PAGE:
With all the middle-aged neuroses in latenight, Craig Ferguson brings a sprightly, almost elfin presence to the scene. Somewhat offsetting those good vibrations, alas, is the fact that the show hasn't been especially funny, though Ferguson is such an easygoing presence that it's difficult not to root for him at least a little.

With all the middle-aged neuroses in latenight (beginning with those of David Letterman, who seems irritated merely mentioning this show, even though his company produces it), Craig Ferguson brings a sprightly, almost elfin presence to the scene — as if one of Darby O’Gill’s leprechauns was given a talkshow. Somewhat offsetting those good vibrations, alas, is the fact that the show hasn’t been especially funny, though Ferguson is such an easygoing presence — particularly when compared to Craig Kilborn’s frat-boy snark — that it’s difficult not to root for him at least a little.

With the exception of the standup-driven Leno, hosts have to make these franchises work at the desk, and Ferguson’s truncated monologues recognize as much. The host resembles a young Dick Van Dyke, and his playful persona thus far hinges on being bemused by the whole exercise, as if even he can’t believe he’s got the job.

Indeed, the first night Ferguson went so far as to entreat critics to “be nice” by taking into consideration that he was still breaking the desk in. Somebody should apprise Fox’s reality department of this strategy.

Three nights in, however, the scripted bits have been too uneven, with a segment titled “What’s in my drawers?” reflecting the stale aroma, no matter what the camera finds. Moreover, Ferguson’s genial “Can ya believe a Scotsman’s hostin’ a la’nigh’ show?” shtick can only go so far.

At this point, his efforts are abetted immeasurably when guests such as David Duchovny (who should contemplate becoming a professional guest) and Jon Cryer do most of the heavy lifting, an element of good fortune upon which no late-late series can consistently rely.

Beyond a need for sharper writing, Ferguson has betrayed that he isn’t doing much homework regarding the guests, asking questions that betray a lack of familiarity with their various projects. No one expects the hosts to see everything, but there’s a more artful way to mask such oversights.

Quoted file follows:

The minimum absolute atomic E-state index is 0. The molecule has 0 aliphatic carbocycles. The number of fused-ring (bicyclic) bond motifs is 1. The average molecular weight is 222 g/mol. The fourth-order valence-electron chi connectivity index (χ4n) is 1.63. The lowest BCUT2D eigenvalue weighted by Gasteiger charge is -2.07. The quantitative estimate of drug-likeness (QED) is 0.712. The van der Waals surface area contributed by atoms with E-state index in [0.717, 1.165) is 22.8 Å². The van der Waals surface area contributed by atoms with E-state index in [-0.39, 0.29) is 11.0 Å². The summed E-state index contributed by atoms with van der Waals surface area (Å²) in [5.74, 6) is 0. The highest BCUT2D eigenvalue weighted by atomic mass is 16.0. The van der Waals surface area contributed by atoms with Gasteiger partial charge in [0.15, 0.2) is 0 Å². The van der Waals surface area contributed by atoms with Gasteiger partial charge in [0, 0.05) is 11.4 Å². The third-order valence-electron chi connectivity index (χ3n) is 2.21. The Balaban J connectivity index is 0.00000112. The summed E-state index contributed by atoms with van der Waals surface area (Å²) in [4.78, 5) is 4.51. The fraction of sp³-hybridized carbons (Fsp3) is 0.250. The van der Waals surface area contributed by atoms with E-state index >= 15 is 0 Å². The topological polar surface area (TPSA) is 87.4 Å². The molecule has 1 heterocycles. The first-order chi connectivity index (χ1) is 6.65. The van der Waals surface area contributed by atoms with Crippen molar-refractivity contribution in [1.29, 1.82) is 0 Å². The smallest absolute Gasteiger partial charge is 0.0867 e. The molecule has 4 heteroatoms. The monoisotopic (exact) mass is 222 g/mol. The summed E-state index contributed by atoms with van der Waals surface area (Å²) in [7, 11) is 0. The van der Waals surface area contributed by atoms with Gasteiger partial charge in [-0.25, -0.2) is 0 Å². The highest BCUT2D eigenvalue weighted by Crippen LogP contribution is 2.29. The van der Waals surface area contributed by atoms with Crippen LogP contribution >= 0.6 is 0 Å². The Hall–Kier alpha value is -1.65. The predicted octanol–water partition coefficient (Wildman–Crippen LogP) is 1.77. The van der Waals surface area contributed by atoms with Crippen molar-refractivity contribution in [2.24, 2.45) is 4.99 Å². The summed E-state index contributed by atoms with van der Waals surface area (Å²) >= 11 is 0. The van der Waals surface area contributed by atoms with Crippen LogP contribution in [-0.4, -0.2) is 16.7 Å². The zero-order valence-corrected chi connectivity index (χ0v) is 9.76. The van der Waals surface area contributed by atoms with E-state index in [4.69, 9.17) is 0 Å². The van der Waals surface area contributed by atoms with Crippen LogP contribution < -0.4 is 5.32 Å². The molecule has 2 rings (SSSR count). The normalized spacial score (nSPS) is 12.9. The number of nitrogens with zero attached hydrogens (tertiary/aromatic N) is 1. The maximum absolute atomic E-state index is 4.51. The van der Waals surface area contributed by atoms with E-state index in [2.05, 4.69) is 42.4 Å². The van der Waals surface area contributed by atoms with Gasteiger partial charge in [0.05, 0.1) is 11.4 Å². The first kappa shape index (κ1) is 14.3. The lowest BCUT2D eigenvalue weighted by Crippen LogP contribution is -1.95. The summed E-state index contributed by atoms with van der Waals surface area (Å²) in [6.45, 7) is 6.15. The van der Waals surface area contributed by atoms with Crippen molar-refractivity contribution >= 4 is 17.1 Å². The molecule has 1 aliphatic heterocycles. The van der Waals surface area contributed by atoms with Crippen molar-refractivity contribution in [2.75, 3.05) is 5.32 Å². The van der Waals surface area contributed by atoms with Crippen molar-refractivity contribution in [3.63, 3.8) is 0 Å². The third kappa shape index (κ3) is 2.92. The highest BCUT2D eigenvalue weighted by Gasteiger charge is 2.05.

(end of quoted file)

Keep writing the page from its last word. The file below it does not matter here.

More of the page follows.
The irony is that while Ferguson himself seems refreshingly laid back, the cattle-prodded studio audience tries too hard, applauding wildly (“Glasgow! Woo!”) at everything that’s said. Nobody’s asking for Tom Snyder here, but a pinch more sobriety wouldn’t be such a bad thing.

Of course, anyone in this slot would face the awkward challenge of picking up from Letterman without threatening him, and in that respect, Ferguson appears well suited to the role. Still, when he featured a gag in which one of his crew watched NBC’s Conan O’Brien to provide updates and simply laughed convulsively, it was a small reminder as to where the remote would lead me the next time I was up at 12:37.

Not that I wouldn’t check in on Ferguson down the road to monitor his progress. Per his request, I’m trying to be nice.

The Late Late Show With Craig Ferguson

CBS, 12:37 a.m., weeknights

Production

Produced in L.A. by Worldwide Pants. Executive producer, Todd Allan Yasui; supervising producer, Catherine Hoeven; segment producers, David Harte, Michael Naidus; director, Brian McAloon; head writer, Jonathan Goldblatt; writers, Ross Abrash, Peter Charkalis, Chris DeLuca, Ferguson, Kip Madsen, Ted Mulkerin, Ned Rice, Joe Strazzulo; talent executive, Alisa Gichon.

Crew

Running Time: 60 MIN.

Cast

Host: Craig Ferguson

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